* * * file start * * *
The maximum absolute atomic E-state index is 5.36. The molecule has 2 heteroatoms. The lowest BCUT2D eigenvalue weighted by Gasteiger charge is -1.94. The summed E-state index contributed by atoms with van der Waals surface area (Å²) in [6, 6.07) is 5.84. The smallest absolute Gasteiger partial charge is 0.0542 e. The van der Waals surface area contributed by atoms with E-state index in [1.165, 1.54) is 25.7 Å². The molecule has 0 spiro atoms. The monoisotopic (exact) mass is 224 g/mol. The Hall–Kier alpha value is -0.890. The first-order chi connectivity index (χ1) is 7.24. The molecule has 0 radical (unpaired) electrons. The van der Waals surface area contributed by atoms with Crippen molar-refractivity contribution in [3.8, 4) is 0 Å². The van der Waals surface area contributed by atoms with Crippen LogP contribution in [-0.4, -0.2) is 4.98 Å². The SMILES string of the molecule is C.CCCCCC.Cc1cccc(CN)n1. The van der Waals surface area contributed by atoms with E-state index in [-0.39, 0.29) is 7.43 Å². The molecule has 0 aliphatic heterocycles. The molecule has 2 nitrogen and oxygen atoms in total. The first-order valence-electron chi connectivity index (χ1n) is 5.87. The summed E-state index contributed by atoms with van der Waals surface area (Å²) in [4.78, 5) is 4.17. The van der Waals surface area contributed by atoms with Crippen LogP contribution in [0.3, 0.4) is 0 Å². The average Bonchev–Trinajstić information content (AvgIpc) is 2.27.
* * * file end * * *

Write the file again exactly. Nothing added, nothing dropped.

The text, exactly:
The maximum absolute atomic E-state index is 5.36. The molecule has 2 heteroatoms. The lowest BCUT2D eigenvalue weighted by Gasteiger charge is -1.94. The summed E-state index contributed by atoms with van der Waals surface area (Å²) in [6, 6.07) is 5.84. The smallest absolute Gasteiger partial charge is 0.0542 e. The van der Waals surface area contributed by atoms with E-state index in [1.165, 1.54) is 25.7 Å². The molecule has 0 spiro atoms. The monoisotopic (exact) mass is 224 g/mol. The Hall–Kier alpha value is -0.890. The first-order chi connectivity index (χ1) is 7.24. The molecule has 0 radical (unpaired) electrons. The van der Waals surface area contributed by atoms with Crippen molar-refractivity contribution in [3.8, 4) is 0 Å². The van der Waals surface area contributed by atoms with Crippen LogP contribution in [-0.4, -0.2) is 4.98 Å². The SMILES string of the molecule is C.CCCCCC.Cc1cccc(CN)n1. The van der Waals surface area contributed by atoms with E-state index in [-0.39, 0.29) is 7.43 Å². The molecule has 0 aliphatic heterocycles. The molecule has 2 nitrogen and oxygen atoms in total. The first-order valence-electron chi connectivity index (χ1n) is 5.87. The summed E-state index contributed by atoms with van der Waals surface area (Å²) in [4.78, 5) is 4.17. The van der Waals surface area contributed by atoms with Crippen LogP contribution in [0.3, 0.4) is 0 Å². The average Bonchev–Trinajstić information content (AvgIpc) is 2.27.